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Across Chengdu, the capital of Sichuan province and a major retail hub, retailers have closed stores and reduced hours intermittently since the 7.9-magnitude quake on May 12. The instability underlines a buzz of anxiety that runs through the city now, as those who experienced the quake brace for more aftershocks. Hundreds continue to sleep outside at night.
One thing that was selling: "I [heart] China" T-shirts, originally printed after riots in Tibet and international outcry over the Chinese government crackdown there stirred up strong nationalism across the country.
Some 70,000 people are confirmed dead or missing from the earthquake, but only 1,000 of those deaths were in Chengdu. The rest were in largely poor outlying farming regions, where residents had little wealth to begin with and now have nothing. In Chengdu, the pitch of anxiety one week after the quake illustrates just how massive it must have been. Residents describe confusion and panic as the ground heaved, and walls and windows shook and cracked.
"We didn't know what it was, so we ran outside with everyone else," recalled Guo Qing, who works in a shoe shop near the Wangfujing department store, a major walking mall lined with stores. "I'm still a little bit afraid to come to work."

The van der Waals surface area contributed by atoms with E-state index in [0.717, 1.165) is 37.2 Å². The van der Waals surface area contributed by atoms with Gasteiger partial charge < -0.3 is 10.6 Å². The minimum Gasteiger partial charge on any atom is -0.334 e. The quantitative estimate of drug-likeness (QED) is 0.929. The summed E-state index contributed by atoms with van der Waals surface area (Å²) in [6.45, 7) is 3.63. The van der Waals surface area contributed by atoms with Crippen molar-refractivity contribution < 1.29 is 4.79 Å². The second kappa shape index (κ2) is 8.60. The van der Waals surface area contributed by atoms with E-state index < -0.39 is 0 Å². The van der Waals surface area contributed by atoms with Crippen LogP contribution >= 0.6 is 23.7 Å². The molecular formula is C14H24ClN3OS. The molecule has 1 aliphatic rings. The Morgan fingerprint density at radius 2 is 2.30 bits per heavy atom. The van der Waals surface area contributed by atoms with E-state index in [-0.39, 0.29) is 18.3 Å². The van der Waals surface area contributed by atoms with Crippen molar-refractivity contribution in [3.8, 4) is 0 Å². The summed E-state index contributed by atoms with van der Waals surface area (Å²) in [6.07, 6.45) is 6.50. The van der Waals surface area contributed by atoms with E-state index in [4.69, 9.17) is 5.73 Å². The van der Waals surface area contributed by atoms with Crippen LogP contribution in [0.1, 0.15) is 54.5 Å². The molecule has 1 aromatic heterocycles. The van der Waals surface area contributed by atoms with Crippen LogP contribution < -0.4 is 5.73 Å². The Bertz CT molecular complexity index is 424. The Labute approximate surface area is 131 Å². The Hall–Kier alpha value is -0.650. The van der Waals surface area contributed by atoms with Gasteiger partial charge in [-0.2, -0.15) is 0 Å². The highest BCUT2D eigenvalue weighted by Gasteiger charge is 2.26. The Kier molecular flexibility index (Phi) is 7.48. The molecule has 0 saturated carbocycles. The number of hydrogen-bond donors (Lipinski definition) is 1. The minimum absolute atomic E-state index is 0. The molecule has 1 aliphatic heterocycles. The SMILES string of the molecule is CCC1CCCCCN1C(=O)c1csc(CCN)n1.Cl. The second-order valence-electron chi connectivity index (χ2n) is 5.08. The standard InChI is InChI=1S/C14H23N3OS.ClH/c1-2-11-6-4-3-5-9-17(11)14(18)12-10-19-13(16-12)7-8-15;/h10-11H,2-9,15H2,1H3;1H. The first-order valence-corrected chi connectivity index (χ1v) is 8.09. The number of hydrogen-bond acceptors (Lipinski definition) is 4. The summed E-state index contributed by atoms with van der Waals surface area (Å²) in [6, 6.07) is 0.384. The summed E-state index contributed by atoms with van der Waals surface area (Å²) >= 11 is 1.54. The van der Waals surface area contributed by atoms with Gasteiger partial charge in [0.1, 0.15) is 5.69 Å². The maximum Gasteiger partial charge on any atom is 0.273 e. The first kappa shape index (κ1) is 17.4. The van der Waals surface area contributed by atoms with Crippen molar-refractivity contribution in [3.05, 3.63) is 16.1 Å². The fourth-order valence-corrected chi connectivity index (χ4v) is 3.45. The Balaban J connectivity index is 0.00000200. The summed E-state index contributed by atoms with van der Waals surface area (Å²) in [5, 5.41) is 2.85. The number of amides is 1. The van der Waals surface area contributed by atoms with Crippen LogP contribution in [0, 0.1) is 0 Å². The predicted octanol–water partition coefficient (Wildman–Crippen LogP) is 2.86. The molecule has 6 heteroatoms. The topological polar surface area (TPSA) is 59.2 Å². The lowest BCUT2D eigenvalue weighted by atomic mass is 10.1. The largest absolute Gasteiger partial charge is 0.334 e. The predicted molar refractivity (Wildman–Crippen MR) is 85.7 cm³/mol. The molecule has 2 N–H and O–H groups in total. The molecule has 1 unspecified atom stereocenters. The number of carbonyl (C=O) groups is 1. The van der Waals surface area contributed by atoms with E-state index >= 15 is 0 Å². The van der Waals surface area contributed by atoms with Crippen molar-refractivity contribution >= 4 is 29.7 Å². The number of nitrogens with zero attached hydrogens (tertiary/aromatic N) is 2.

Most businesses shut down in Chengdu for at least a day after the quake but were back to normal by the weekend. Then, on Tuesday, clerks said they shut the doors again as state-run media warned of a potential major aftershock that never materialized.
"Since the earthquake, there are only a few people coming in the shop each day," said a clerk who wouldn't give her name at a Dior boutique in central Chengdu.
The mall that houses Dior, Louis Vuitton, Versace and Fendi was virtually deserted this week, and several shops closed for a day in Tuesday's aftershock panic. Agnes Wong, manager of the Louis Vuitton shop, declined to comment about the quake or its effect on business, saying all questions had to go through the company's public relations office in Shanghai.